This last point is significant. The French car industry, dominated by names such as Renault, Peugeot and Citroen, is a home grown heritage industry.

It is not just financially important, but symbolically important - and that makes it politically important too.

If you don't give incentives for these big companies to restructure, you will rescue them for 2009 but they will be very vulnerable and they will be killed in five or 10 years
Nicolas Baverez, economist

As workers here in Douai make their way in for the afternoon shift, they swipe their name badges on an electronic reader that allows them through the imposing metal turnstiles next to the assembly line.

Many are aware of just how important Mr Sarkozy's cash injection is in keeping them in work, but they remain pessimistic.

Some are currently working just three days a week, but they are still receiving a full week's pay with the government making a contribution.

In the future, Renault will be able to claim back the time staff have been paid for but not worked. Some employees already owe the firm 60 days work.

This arrangement - requiring flexibility from the workforce - provoked a strike here last week; another is likely soon.

Bayart Pascal, 49, has worked at the plant since 1980.

Bayart Pascal
Bayart Pascal says the shorter working week is dispiriting for staff

"It's not affecting my family yet. But the shorter working week means there is no opportunity for productivity bonuses and we all owe the bosses so much extra time. It's dispiriting," he tells me.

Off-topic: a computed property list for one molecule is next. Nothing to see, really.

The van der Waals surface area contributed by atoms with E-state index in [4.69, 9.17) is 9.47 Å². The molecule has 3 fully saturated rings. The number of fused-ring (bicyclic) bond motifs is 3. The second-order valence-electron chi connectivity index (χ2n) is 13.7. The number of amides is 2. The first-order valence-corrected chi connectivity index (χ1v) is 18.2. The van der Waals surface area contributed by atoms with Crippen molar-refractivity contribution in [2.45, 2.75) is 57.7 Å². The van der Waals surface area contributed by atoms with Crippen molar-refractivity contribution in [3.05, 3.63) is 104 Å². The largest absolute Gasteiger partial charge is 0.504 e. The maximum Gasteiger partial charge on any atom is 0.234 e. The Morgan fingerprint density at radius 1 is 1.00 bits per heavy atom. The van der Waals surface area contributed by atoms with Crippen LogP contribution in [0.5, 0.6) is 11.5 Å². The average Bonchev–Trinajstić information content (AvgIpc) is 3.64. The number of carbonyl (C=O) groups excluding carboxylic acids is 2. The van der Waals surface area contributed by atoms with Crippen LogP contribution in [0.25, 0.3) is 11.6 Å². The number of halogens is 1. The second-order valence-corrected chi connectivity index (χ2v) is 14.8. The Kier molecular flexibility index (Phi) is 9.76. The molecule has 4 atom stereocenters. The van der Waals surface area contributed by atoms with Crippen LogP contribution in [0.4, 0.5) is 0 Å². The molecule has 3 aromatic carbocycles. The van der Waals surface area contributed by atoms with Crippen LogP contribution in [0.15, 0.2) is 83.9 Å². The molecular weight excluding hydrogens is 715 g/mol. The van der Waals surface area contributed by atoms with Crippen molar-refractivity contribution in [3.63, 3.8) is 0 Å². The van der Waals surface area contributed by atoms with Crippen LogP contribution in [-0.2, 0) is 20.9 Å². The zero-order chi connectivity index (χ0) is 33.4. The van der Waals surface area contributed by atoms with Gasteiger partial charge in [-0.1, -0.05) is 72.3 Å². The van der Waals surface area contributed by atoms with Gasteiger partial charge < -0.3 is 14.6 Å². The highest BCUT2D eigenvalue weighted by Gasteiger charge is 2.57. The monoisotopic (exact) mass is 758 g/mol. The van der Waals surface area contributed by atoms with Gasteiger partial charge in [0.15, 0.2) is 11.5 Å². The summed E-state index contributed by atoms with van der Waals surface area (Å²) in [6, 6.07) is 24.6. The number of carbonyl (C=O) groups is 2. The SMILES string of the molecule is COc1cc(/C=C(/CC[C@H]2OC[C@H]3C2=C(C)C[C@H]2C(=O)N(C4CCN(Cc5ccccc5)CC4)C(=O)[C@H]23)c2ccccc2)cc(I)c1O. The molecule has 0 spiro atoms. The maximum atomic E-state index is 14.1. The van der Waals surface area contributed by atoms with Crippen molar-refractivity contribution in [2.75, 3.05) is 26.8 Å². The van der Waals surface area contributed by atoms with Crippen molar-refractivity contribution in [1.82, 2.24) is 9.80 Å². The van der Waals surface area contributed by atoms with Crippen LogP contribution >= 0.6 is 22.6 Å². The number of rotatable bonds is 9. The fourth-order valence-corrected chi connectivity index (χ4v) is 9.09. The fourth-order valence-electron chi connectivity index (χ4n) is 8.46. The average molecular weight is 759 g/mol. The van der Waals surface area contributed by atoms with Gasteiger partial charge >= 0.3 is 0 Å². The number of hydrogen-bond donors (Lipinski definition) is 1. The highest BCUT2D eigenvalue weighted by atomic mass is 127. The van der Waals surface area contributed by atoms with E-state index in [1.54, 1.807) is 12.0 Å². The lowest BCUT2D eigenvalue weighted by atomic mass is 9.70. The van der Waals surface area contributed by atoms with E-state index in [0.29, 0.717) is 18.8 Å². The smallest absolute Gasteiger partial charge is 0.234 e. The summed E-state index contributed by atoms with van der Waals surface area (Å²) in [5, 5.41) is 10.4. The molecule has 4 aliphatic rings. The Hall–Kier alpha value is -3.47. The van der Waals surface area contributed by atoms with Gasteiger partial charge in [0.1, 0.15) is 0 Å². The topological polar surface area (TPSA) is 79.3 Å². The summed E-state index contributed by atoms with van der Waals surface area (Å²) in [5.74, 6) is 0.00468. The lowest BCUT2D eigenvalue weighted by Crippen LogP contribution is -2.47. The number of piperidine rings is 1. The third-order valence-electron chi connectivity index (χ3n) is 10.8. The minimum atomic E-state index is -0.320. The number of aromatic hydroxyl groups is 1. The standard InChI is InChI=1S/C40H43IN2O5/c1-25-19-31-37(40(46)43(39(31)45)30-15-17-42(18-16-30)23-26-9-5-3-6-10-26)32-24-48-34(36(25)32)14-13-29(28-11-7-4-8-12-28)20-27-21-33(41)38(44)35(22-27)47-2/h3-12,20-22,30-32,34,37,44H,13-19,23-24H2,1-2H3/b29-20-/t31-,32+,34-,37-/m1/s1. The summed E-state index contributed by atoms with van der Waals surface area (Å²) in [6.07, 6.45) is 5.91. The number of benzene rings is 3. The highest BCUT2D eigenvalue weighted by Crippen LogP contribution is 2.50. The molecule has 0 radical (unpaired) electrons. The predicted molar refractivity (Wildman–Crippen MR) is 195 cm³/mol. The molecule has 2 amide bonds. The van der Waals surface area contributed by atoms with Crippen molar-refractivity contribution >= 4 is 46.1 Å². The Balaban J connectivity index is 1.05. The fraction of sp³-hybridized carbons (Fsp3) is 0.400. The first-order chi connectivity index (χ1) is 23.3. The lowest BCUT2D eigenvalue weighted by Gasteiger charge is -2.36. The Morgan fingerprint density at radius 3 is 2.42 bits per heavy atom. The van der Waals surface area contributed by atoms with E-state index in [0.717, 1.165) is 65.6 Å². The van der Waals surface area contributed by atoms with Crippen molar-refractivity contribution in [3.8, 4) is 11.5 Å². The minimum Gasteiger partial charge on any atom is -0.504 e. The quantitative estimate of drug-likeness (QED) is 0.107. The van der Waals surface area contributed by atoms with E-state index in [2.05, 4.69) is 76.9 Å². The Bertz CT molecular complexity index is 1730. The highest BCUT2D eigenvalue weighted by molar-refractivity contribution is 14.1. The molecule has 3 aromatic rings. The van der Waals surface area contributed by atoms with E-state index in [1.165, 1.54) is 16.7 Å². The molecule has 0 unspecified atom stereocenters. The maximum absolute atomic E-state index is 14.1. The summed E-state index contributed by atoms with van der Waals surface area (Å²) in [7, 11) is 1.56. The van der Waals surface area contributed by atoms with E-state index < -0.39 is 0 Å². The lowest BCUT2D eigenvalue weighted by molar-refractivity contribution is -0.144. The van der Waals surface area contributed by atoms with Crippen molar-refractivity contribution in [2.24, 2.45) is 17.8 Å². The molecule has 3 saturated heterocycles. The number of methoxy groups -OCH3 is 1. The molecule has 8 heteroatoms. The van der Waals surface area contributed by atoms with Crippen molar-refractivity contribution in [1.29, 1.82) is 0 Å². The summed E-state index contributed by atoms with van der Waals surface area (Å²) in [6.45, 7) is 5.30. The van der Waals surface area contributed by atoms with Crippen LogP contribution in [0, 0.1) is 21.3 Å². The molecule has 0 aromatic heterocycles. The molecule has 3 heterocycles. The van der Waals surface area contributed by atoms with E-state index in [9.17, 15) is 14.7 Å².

But Mr Pascal is still in a job. As far as the Elysee Palace is concerned, that's a success.

However, critics question the French government's approach.

Nicolas Baverez is an economist and author of La France qui Tombe - or, literally, France is Falling.

He argues that plastering the jobs wound now will do little to heal France's chronic economic malaise.

"There is a real danger for Mr Sarkozy and for France. It's impossible to fight the crisis of the 21st Century with the tools of the 60s," he says.

"If you don't give incentives for these big companies to restructure, you will rescue them for 2009 but they will be very vulnerable and they will be killed in five or 10 years."

So there are big questions being asked as to whether this idea makes sense in the long term.

And it could yet be struck down in the short term. Unlike beauty, protectionism in Europe is not in the eye of the beholder.

It will be up to EU leaders gathering for a summit in Brussels at the weekend - and ultimately the European Commission to decide if what President Sarkozy is planning, and indeed other schemes, by Italy, Spain, Sweden, Germany and the UK, are legal.

Print Sponsor

France mulls more car sector help
20 Jan 09 |  Business
France plans 20bn euro stimulus
04 Dec 08 |  Europe

The BBC is not responsible for the content of external internet sites

Has China's housing bubble burst?
How the world's oldest clove tree defied an empire
Why Royal Ballet principal Sergei Polunin quit


Americas Africa Europe Middle East South Asia Asia Pacific